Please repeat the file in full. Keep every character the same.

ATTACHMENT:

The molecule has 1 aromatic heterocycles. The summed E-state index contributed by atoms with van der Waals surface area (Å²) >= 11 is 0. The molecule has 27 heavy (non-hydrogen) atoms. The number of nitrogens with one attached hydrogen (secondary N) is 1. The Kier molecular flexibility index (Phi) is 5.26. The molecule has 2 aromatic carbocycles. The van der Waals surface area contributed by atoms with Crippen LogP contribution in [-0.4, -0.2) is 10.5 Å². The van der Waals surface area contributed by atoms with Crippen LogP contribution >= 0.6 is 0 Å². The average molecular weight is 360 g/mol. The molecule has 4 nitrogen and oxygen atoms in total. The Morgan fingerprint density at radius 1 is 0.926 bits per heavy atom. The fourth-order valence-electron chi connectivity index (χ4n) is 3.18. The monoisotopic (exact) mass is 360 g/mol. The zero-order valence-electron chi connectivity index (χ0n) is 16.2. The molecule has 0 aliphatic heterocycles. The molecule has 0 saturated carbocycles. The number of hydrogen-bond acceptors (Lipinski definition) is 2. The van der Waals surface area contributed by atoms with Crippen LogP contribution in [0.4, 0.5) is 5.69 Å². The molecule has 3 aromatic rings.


The molecule has 1 aromatic heterocycles. The summed E-state index contributed by atoms with van der Waals surface area (Å²) >= 11 is 0. The molecule has 27 heavy (non-hydrogen) atoms. The number of nitrogens with one attached hydrogen (secondary N) is 1. The Kier molecular flexibility index (Phi) is 5.26. The molecule has 2 aromatic carbocycles. The van der Waals surface area contributed by atoms with Crippen LogP contribution in [-0.4, -0.2) is 10.5 Å². The van der Waals surface area contributed by atoms with Crippen LogP contribution >= 0.6 is 0 Å². The average molecular weight is 360 g/mol. The molecule has 4 nitrogen and oxygen atoms in total. The Morgan fingerprint density at radius 1 is 0.926 bits per heavy atom. The fourth-order valence-electron chi connectivity index (χ4n) is 3.18. The monoisotopic (exact) mass is 360 g/mol. The zero-order valence-electron chi connectivity index (χ0n) is 16.2. The molecule has 0 aliphatic heterocycles. The molecule has 0 saturated carbocycles. The number of hydrogen-bond acceptors (Lipinski definition) is 2. The van der Waals surface area contributed by atoms with Crippen LogP contribution in [0.4, 0.5) is 5.69 Å². The molecule has 3 aromatic rings.